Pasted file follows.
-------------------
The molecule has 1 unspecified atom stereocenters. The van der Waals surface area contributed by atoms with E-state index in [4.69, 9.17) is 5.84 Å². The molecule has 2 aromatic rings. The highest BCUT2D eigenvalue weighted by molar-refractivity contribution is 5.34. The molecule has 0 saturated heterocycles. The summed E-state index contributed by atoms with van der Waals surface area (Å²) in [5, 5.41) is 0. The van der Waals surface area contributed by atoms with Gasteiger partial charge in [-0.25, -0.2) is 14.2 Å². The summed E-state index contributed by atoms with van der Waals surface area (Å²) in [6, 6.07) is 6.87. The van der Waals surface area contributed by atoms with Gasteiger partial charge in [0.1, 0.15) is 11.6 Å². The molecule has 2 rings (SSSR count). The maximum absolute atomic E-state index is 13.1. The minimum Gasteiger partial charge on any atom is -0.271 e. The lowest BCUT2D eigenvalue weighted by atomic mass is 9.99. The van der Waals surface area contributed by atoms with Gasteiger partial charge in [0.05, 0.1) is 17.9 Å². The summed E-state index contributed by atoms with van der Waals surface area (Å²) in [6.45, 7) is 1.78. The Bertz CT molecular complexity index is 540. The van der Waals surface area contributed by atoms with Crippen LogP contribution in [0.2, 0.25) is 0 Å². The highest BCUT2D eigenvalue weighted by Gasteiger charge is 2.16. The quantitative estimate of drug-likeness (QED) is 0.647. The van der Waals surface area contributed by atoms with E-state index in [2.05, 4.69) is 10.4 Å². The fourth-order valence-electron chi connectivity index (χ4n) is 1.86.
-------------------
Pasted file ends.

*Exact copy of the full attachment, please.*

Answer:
The molecule has 1 unspecified atom stereocenters. The van der Waals surface area contributed by atoms with E-state index in [4.69, 9.17) is 5.84 Å². The molecule has 2 aromatic rings. The highest BCUT2D eigenvalue weighted by molar-refractivity contribution is 5.34. The molecule has 0 saturated heterocycles. The summed E-state index contributed by atoms with van der Waals surface area (Å²) in [5, 5.41) is 0. The van der Waals surface area contributed by atoms with Gasteiger partial charge in [-0.25, -0.2) is 14.2 Å². The summed E-state index contributed by atoms with van der Waals surface area (Å²) in [6, 6.07) is 6.87. The van der Waals surface area contributed by atoms with Gasteiger partial charge in [0.1, 0.15) is 11.6 Å². The molecule has 2 rings (SSSR count). The maximum absolute atomic E-state index is 13.1. The minimum Gasteiger partial charge on any atom is -0.271 e. The lowest BCUT2D eigenvalue weighted by atomic mass is 9.99. The van der Waals surface area contributed by atoms with Gasteiger partial charge in [0.05, 0.1) is 17.9 Å². The summed E-state index contributed by atoms with van der Waals surface area (Å²) in [6.45, 7) is 1.78. The Bertz CT molecular complexity index is 540. The van der Waals surface area contributed by atoms with Crippen LogP contribution in [0.2, 0.25) is 0 Å². The highest BCUT2D eigenvalue weighted by Gasteiger charge is 2.16. The quantitative estimate of drug-likeness (QED) is 0.647. The van der Waals surface area contributed by atoms with E-state index in [2.05, 4.69) is 10.4 Å². The fourth-order valence-electron chi connectivity index (χ4n) is 1.86.